“Trill Matrix,” the brightly innovative, mostly sculptural, show, is curated by Elizabeth Riley, who belongs to the female collaborative group by the same name. Shown in the Abrazo Interno Gallery on the second floor of The Clemente, the Lower East Side public school that is home to dozens of local artists who work in the studios it offers, “Trill Matrix” is an exhibition that revisits the improvisatory, street-wise esthetic that animated the neighborhood decades ago, before the gentrification of the area began. The artists involved–Nancy Baker, Jaynie Crimmins, Christina Massey, Elizabeth Riley, Christine Romanell, Linda Kamille Schmidt, and Etty Yaniv–tend to make work whose frontal textures are complex and sometimes, but not always, colorful. The do-it-yourself ambiance of the exhibition reminds one of the arte povera movement, its reliance on “poor” materials.
Nancy Baker is a New York artist; her work is influenced by the city’s infrastructure. Shredded Cold Victory (2018) is an excellent work of art, composed of open polygonal shapes, composed of strips of printed and painted paper resulting in a more rigid support. A couple of objects–orange painted forms–are embedded in the matrix. Light from the gallery throws a shadow against the wall, so that the overall structure is repeated again. The work is large–likely eight feet across and moving two or three feet from the wall into the gallery space–and feels monumental despite its inexpensive materials. Jaynie Crimmins works with promotional mailings to distribute information meant to counter the untruths flooding media today. Her wall installation, composed of examples of works take from “A Field Guide to Getting Lost” (a book whose writings have inspired her) consists of the mailings arranged in a circular design, so the information on the cards is changed from editorial to visual meaning.
Christina Massey works with repurposed beer cans so that their text and barcode become visual information rather than information intended to be read. Hidden Within (2018) is a flower-like form sitting on a low pedestal with three other of the artist’s works; it is composed of long petals made of differing materials, including the beer-can aluminum. Using industrial substances, Massey has created an image seemingly taken from nature–something as beautiful as if it had directly come from nature itself. Elizabeth Riley’s work occupies the space between physical and digital realities, asking questions about the definition and the meaning of that space. In Prototype 2: Canopy (2018), Riley has printed, by means of an ink-jet printer, different patterns on paper that originated with video imagery. Her other materials include mylar and patterned aluminum. The overlapping of the patterns is quite beautiful and presents a collage created with genuine inspiration.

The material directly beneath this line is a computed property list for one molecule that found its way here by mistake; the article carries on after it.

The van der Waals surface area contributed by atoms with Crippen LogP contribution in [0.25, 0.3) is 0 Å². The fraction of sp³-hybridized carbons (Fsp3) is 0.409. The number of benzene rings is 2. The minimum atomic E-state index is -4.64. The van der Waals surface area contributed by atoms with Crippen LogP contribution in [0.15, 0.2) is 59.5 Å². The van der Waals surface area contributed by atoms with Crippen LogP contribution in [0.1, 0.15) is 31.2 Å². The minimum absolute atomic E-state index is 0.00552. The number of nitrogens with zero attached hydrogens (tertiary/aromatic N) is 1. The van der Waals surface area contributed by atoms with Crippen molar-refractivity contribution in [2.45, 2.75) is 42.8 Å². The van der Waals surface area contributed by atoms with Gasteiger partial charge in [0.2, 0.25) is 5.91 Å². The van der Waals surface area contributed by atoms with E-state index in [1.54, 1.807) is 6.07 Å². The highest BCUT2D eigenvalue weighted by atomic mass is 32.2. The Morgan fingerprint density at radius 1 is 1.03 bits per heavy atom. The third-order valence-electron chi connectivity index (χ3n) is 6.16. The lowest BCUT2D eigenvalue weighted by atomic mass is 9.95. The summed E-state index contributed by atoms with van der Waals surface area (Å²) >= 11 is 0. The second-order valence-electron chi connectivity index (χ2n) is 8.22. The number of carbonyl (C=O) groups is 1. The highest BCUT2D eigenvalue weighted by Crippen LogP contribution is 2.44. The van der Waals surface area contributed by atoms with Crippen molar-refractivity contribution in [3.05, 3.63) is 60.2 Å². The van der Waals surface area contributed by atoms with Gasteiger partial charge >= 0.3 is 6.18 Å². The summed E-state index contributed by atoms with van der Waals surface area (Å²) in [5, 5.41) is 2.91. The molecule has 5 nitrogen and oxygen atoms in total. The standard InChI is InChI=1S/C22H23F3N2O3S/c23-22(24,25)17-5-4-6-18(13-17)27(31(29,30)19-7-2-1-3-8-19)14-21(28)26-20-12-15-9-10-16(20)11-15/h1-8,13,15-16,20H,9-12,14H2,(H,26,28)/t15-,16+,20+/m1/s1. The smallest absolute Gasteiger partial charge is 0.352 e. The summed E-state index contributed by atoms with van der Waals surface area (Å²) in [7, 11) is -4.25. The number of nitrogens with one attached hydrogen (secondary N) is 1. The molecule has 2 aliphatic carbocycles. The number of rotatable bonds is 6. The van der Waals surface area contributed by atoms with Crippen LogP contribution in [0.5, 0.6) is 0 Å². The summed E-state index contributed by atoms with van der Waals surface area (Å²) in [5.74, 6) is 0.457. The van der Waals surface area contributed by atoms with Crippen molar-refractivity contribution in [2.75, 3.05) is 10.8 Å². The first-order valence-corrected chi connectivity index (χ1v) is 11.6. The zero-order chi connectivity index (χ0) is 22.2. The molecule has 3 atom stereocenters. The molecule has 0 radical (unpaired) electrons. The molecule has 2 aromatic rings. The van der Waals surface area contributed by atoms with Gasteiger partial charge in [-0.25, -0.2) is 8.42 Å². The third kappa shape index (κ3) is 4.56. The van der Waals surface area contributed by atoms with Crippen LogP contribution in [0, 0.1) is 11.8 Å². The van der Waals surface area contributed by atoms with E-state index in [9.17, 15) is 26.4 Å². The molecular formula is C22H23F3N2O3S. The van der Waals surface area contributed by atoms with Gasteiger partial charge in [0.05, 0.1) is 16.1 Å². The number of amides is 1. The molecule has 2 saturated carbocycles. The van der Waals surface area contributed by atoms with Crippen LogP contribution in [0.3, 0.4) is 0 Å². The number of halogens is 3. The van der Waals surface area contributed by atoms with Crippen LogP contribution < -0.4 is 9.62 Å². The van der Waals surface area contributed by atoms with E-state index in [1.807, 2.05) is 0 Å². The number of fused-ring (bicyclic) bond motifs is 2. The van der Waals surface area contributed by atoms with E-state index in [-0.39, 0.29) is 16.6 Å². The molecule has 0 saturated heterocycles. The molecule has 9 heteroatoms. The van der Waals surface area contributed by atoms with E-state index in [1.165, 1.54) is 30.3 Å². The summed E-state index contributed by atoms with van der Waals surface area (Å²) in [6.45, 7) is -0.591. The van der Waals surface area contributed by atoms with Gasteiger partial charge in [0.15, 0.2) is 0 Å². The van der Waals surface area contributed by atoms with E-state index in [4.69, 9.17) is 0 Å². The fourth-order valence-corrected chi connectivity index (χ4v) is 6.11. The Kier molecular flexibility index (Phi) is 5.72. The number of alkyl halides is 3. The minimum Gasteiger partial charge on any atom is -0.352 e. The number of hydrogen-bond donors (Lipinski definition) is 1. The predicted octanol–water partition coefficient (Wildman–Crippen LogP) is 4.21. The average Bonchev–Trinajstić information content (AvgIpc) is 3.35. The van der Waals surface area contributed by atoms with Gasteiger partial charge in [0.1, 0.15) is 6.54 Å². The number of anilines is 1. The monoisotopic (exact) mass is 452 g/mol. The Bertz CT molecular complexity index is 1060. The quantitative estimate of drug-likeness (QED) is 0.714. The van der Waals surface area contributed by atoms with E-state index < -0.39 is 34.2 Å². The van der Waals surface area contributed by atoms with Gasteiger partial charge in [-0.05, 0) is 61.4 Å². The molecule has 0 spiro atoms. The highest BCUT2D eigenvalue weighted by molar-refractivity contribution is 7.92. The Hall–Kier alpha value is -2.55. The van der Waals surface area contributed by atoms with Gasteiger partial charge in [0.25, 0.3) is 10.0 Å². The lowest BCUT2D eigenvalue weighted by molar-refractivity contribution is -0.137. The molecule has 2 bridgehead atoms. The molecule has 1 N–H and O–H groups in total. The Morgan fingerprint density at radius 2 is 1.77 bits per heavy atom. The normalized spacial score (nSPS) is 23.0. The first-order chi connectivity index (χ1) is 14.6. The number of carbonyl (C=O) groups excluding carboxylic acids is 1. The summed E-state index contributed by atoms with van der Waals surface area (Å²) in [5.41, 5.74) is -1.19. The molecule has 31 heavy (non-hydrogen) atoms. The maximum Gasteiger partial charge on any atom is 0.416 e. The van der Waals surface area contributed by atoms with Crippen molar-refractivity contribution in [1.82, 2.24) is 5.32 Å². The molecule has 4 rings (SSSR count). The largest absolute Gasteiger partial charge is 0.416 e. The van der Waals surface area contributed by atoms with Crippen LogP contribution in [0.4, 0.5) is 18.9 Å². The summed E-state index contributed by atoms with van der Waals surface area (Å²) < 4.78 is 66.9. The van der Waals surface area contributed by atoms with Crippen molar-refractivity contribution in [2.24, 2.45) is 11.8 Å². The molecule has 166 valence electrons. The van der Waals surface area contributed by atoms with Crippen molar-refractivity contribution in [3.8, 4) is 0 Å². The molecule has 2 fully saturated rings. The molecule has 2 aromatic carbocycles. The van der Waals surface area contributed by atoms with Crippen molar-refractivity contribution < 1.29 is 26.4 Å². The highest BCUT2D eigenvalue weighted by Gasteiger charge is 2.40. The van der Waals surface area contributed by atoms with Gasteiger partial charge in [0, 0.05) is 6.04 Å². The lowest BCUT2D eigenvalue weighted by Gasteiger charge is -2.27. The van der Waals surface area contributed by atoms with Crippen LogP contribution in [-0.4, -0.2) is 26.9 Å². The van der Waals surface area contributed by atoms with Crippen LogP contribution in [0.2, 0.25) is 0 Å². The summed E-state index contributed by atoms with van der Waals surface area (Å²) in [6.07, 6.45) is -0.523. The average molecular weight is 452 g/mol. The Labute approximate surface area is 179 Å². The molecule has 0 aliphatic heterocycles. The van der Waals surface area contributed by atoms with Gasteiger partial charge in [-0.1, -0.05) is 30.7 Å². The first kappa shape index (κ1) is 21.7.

Christiane Romanell’s Cubed (2018) is an open form shaped by acrylic strips that form patterns but allow her audience to look into the space formed by the cube. The colors of the acrylic strips are different, and lights outside the cube throw shadows onto the wall, much like the larger piece made by Nancy Baker. Cubed manages to be both self-contained and open in the same moment. Linda Kamille Schmidt’s panels of fabric hung from wooden dowels are remarkably attractive to look at. The long strips of pastel-colored gauze make the sculptures look festive; they begin with a high-styled immediacy, and their draping gives them almost an architectural structure and weight. Etty Yaniv’s Estuary (2018), made of mixed media placed on six canvases, stretches across a gallery wall with a density of texture that is unusual in contemporary art. The panels, three on one side of a wall corner and three on the other, are slightly separated from each other at the top, the furthest right panel especially so. The materials used are dark, so that the entire hanging feels like the dark mouth of a large river opening into the sea–as the work’s title suggests.
The different efforts by these seven talented women really have more to do with their use of proletarian materials than a similarity of purpose and forms. The press release suggests a political intent supporting what we see, and, given the nature of the show’s site, the fact that the women belong to a collaborative group, and the raw inexpensiveness of what is used to make the art, it makes sense to see the pieces as social commentary. But the works are often beautiful, too, and as such, they find an attractive esthetic in the world of New York City. It is, in fact, a matrix they have created, one that allows their work and their audience the freedom to breathe at a time when such freedom cannot be taken for granted. Riley has done an excellent job, choosing works that re-purpose creativity and materials in ways that are memorable and socially distinctive.
Trill Matrix at the Abrazo Interno Gallery
December 7, 2018 – January 19, 2019
107 Suffolk Street
New York, NY 10002
Gallery hours are from Monday – Sunday 3:30 to 7 pm.
Images provided by the gallery.